Markets

1 Incredible Chart That Captures The Magic of Apple, Inc.'s Share Repurchase Program

AAPL Shares Outstanding Chart

Generally speaking, share repurchase programs sometimes get a bad rap. There are two common criticisms of share repurchase programs. They can fail to offset dilution from equity-based compensation to employees, and/or they can be spectacularly mistimed .

However, in Apple 's case, its share repurchase program has been an unqualified success that has dramatically benefited shareholders since its inception.

The best kind of plunge

With regards to how a share repurchase program ultimately affects shares outstanding, just take a look at how Apple's shares outstanding has plunged in recent years. In this case, plunging is a good thing for investors.

AAPL Shares Outstanding data by YCharts

When companies tout buybacks, but those buybacks don't actually reduce shares outstanding, it amounts to posturing. Buybacks only deliver real shareholder value to the extent that they reduce shares outstanding, thereby driving earnings accretion.

In just over two years, Apple has reduced its total shares outstanding by 12%, bringing its share count to levels that the company hasn't seen in a decade. That's how earnings-per-share growth has outpaced net income growth in recent quarters. For instance, last quarter earnings per share soared 48%, easily outpacing net income growth of 39%.

To date, Apple has repurchased nearly $73 billion in shares. That's an incredible sum that exceeds the market caps of most companies. Buying back that much stock inevitably reduces shares outstanding by a lot .

Apple is cheap

In the wake of last quarter, Apple continues to push higher into uncharted territory, hitting fresh all-time highs and just recently becoming the first company to ever top $700 billion in market cap. In fact, if Apple hadn't been repurchasing shares so aggressively, its market cap would be closer to $810 billion right about now.

Needless to say, Apple's timing on its repurchases has been quite successful. The company bet big on itself during the pullback that occurred in 2013, which has paid off handsomely. Apple has long been cheap by many traditional valuation metrics (even now Apple trades at a discount to the S&P 500 ), so it may have seemed like an easy call from management's perspective.

Perhaps the most badly timed share repurchase program in recent memory was Netflix 's terrible trade in 2011 , where the online video streamer bought back shares at $221 only to turn around and sell shares to institutional investors ... at $70 per share. At the time, Netflix was trading at 70 times earnings, calling into question how prudent the buybacks were. With shares now over $450, it's all in the rear view mirror, but Netflix did destroy quite a bit of shareholder value with its poor timing.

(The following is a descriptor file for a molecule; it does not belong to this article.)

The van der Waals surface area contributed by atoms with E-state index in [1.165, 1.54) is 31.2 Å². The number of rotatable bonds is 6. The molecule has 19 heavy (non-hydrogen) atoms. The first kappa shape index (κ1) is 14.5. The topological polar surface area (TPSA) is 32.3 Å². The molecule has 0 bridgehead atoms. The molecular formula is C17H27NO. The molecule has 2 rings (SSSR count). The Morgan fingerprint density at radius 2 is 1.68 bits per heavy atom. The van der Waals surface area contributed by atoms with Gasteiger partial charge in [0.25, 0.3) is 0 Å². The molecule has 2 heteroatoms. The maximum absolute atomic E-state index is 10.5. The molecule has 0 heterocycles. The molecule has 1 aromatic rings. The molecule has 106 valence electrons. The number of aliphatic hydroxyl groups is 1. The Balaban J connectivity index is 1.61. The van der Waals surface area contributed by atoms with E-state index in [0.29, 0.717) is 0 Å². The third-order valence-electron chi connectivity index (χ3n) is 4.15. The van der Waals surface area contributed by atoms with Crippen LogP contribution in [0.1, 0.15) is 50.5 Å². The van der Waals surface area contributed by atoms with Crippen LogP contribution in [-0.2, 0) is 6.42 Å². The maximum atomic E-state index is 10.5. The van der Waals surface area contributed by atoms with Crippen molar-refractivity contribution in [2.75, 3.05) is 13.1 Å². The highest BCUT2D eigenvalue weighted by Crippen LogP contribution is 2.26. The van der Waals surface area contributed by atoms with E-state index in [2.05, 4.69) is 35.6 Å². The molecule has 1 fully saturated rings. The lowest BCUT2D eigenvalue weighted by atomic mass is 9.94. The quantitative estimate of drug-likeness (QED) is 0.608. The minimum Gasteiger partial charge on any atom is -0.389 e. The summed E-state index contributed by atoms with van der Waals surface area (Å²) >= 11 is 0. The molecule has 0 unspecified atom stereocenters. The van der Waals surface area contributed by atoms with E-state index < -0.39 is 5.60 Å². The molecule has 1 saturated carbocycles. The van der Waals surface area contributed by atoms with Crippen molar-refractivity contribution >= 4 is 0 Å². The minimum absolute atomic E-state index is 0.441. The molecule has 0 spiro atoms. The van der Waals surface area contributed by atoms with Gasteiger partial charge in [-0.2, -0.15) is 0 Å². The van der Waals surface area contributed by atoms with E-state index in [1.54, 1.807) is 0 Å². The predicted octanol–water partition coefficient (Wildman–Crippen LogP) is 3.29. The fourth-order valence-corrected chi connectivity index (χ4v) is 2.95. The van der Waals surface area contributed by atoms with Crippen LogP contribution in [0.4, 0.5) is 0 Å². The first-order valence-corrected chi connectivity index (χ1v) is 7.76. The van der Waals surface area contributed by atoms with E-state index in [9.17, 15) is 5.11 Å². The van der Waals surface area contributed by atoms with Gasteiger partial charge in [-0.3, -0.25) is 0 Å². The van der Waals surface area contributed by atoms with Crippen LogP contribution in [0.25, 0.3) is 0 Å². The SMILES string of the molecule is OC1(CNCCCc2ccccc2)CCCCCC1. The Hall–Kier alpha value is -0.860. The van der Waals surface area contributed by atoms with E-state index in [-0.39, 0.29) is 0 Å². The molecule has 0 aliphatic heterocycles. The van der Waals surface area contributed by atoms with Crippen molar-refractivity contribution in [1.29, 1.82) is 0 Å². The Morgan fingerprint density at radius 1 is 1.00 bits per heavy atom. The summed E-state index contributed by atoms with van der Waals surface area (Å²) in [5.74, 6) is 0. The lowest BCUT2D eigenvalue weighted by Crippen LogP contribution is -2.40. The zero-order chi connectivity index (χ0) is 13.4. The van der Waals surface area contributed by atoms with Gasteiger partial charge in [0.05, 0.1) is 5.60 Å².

For now, Apple's share repurchase program has worked wonders for investors thanks to its sheer size and accretive effects. The company's timing has also been fortunate, taking advantage of the prolonged dip to invest in itself.

Wall Street hacks Apple's gadgets! (Investors, prepare to profit.)

Apple forgot to show you something at its recent event, but a few Wall Street analysts and the Fool didn't miss a beat: There's a small company that's powering Apple's brand-new gadgets. And its stock price has nearly unlimited room to run for early in-the-know investors. To be one of them, just click here !

The article 1 Incredible Chart That Captures The Magic of Apple, Inc.'s Share Repurchase Program originally appeared on Fool.com.

Evan Niu, CFA owns shares of Apple and Netflix. The Motley Fool recommends Apple and Netflix. The Motley Fool owns shares of Apple and Netflix. Try any of our Foolish newsletter services free for 30 days . We Fools may not all hold the same opinions, but we all believe that considering a diverse range of insights makes us better investors. The Motley Fool has a disclosure policy .

Copyright © 1995 - 2015 The Motley Fool, LLC. All rights reserved. The Motley Fool has a disclosure policy .

The views and opinions expressed herein are the views and opinions of the author and do not necessarily reflect those of Nasdaq, Inc.


The views and opinions expressed herein are the views and opinions of the author and do not necessarily reflect those of Nasdaq, Inc.

In This Story

AAPL NFLX

Other Topics

Stocks

The Motley Fool

Founded in 1993 in Alexandria, VA., by brothers David and Tom Gardner, The Motley Fool is a multimedia financial-services company dedicated to building the world's greatest investment community. Reaching millions of people each month through its website, books, newspaper column, radio show, television appearances, and subscription newsletter services, The Motley Fool champions shareholder values and advocates tirelessly for the individual investor. The company's name was taken from Shakespeare, whose wise fools both instructed and amused, and could speak the truth to the king -- without getting their heads lopped off.

Learn More